- Jim Jarmusch
- Reviewed by
- Josť Ruiloba a.k.a. Morris
- Review date
- Monday, November 14, 2005
Don Johnson (Bill Murray) is a rich middle-age man whose latest girlfriend, Sherry (Julie Delpy), just left him. Thatís also the day he receives a letter that claims to be from an anonymous ex-flame of his in which she tells him that he has a son whoís on a trip searching for his father. Don then shows the letter to his inquiring neighbor Winston (Jeffrey Wright), who convinces him to go on a trip of his own and visit the women he had relationships with around that time.
Broken Flowers is episodic. It starts by letting us know Don a little bit, just the specific details about his life that tell a lot about him and his loneliness, his closeness and his boredom. Then he goes on a trip in which he visits four women. I donít want to delve into what each character brings to his life at that moment, because itís a pleasure to discover each character just as Don does. Needless to say, all women have gone on to live very different lives, and their reactions towards Donís visit is wildly divergent.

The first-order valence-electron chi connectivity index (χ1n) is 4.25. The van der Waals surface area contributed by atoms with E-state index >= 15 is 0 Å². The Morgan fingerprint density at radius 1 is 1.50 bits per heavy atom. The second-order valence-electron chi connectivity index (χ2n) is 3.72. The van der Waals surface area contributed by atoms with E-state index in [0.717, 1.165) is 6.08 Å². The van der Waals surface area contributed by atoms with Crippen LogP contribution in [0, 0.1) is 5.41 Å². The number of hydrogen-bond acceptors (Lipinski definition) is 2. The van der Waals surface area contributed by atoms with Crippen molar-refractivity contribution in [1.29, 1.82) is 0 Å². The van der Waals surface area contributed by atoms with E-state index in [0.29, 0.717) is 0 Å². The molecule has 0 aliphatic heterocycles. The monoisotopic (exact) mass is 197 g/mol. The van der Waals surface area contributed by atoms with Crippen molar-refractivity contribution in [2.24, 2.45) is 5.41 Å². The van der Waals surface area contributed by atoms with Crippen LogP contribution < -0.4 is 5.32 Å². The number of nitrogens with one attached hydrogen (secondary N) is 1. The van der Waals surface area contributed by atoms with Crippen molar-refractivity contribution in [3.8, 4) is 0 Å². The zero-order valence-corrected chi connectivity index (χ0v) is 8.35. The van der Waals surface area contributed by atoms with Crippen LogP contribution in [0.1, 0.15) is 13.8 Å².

What ultimately holds the movie together is the trip that Don embarks regarding his persona. We see what each woman does to him, we see how he struggles to come to terms with the past and try to bring it back to the present. We see how he comes to realize that life has a lot to offer, and that he is still able to be happy if he goes for it.
Jarmusch fills his movie with carefully constructed scenes full of exquisite details that can be plain informative or simply hilarious. It plays as a comedy, as a matter of fact, but it goes deeper than what the genre implies. Itís got a seriocomic tone, one that never flags.
About the ending, I wonít spoil it for you, but Iíve got to say itís better than I expected, and also surprising. I liked it.
Murray is phenomenal. Weíve seen this performance before, but he does it so well that itís impossible not to fall for him all over again. And the women are terrific, despite limited screen time by all. Sharon Stone is delightful and sexy, Frances OíConnor is letter-perfect, Jessica Lange amazes and Tilda Swinton goes unrecognizable. ChloŽ Sevigny also appears among a large cast that fill their roles with gusto.
Bittersweet and poignant slice of lifeÖ
ďThat was quite an outfit you werenít wearing earlier.Ē
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